One example of a female trailblazer in Philippine Literature is Marjorie Evasco. In an article from Asian American Writers’ Workshop, some of her notable works have won the National Book awards from the Manila Critics’ Circle, like “Dreamweavers (1997)”, a poem about her aunt whose goal is to become a dentist but because of gender norms, had to stay at home and live a simple life instead. Another notable work of hers is “Six Women Poets: Inter/View (1986)” where she interviewed other female literary pioneers such as Angela Manalang Gloria, the author of “Poems (1940)” which is the first and only pre-war anthology of poetry in English by a Filipino woman.

Other notable feminist figures that should be mentioned include Trinidad Tarrosa-Subido who authored “The Feminist Movement in the Philippines” in 1954, a book that highlighted feminism's victories in terms of women's political, legal, economic, and social standing in the country. Kerima Polotan Tuvera is another Filipina author who hid under the pseudonym ‘Patricia S. Torres’. Due to her husband’s connections with  the Marcos family during their regime, she was able to create “Imelda Romualdez Marcos: A biography of the First Lady of the Philippines”, the only biography that the former First Lady has ever officially approved.

In the present day, acknowledgement and support from non-governmental organizations, libraries, and publishers are given to Filipina writers but despite these attempts and the efforts of the writers themselves, there are still obstacles facing their literary careers. These include literary commercialism which prohibits female writers from achieving equal representation, the fight for greater recognition of their standing as writers, and economic barriers such as earning the same income as men.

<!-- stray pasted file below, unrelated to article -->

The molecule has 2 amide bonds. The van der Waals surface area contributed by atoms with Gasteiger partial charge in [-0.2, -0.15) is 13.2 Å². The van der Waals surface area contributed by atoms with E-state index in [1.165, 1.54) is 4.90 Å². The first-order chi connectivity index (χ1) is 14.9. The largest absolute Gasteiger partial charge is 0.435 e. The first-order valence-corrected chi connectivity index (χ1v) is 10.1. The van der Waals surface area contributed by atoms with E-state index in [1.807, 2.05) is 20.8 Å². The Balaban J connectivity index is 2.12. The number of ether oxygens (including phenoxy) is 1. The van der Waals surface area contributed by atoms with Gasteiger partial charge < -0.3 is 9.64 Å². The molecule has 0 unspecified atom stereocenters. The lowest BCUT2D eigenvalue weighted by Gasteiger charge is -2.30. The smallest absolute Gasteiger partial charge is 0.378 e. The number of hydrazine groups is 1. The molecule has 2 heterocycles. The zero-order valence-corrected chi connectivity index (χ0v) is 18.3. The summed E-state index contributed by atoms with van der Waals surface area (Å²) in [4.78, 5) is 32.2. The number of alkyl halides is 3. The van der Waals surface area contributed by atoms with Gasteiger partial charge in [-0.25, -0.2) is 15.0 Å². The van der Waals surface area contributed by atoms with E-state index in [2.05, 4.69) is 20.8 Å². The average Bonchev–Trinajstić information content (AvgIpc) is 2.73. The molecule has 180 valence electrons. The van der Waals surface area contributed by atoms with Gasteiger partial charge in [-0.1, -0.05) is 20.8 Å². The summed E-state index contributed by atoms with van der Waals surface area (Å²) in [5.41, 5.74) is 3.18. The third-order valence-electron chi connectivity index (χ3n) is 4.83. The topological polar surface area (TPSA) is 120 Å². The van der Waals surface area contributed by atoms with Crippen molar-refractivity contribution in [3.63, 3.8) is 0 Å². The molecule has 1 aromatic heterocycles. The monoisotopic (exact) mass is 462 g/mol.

Passing of the Torch

Having spent each waking moment in today’s realities may oftentimes prove to  be the shroud that insentients most into believing that society had always been open to women, but the truth cannot be further with the enduring battle for equality.

Literature and literacy played no small part in the movement of thought towards the liberties enjoyed in the present. Once the vehicle of ideas circulated, it created a spark— and it was enough to ignite a fire that still emanates today. Such is the power of ideas, but also of the act of learning and composing itself, that caught like a wildfire that cannot be ignored.

In the light shone by these bodies of work and their authors, women are now able to go beyond the roles that were expected of them, as evident in the 2021 Global Gender Gap Report by the World Economic Forum (WEF) where the Philippines ranked 17th among 156 countries and second in the East Asia and Pacific region in closing the gender gap. 

Additionally, the country has also seen about 80% reduction of the gap in managerial roles— more or less half of these positions are occupied by women; and that the presence of women in leadership roles increased. The report also stated that gender parity has been achieved.

Despite this, there are issues that even education and literacy have yet to overcome— the Philippine patriarchal culture that persists and continues to keep women confined in preconceived notions of subservience and outdated standards. Although society as a whole has progressed by leaps and bounds in terms of gender roles and expectations, conversations that encroach women’s personal life and choices are still common.

While the end of the road is not yet in sight, it is a road that was laid brick-by-brick by the women who decided that they, too, have more to offer; and so they wrote. Women today continue to write under the light shone by those who came before them— an heirloom that will never fade.

- Angelic Mizpah Chaste C. Bulanhagui and Ma. Isabela D. Manacsa

(Illustration by Mary Vel Custodio/ FEU Advocate)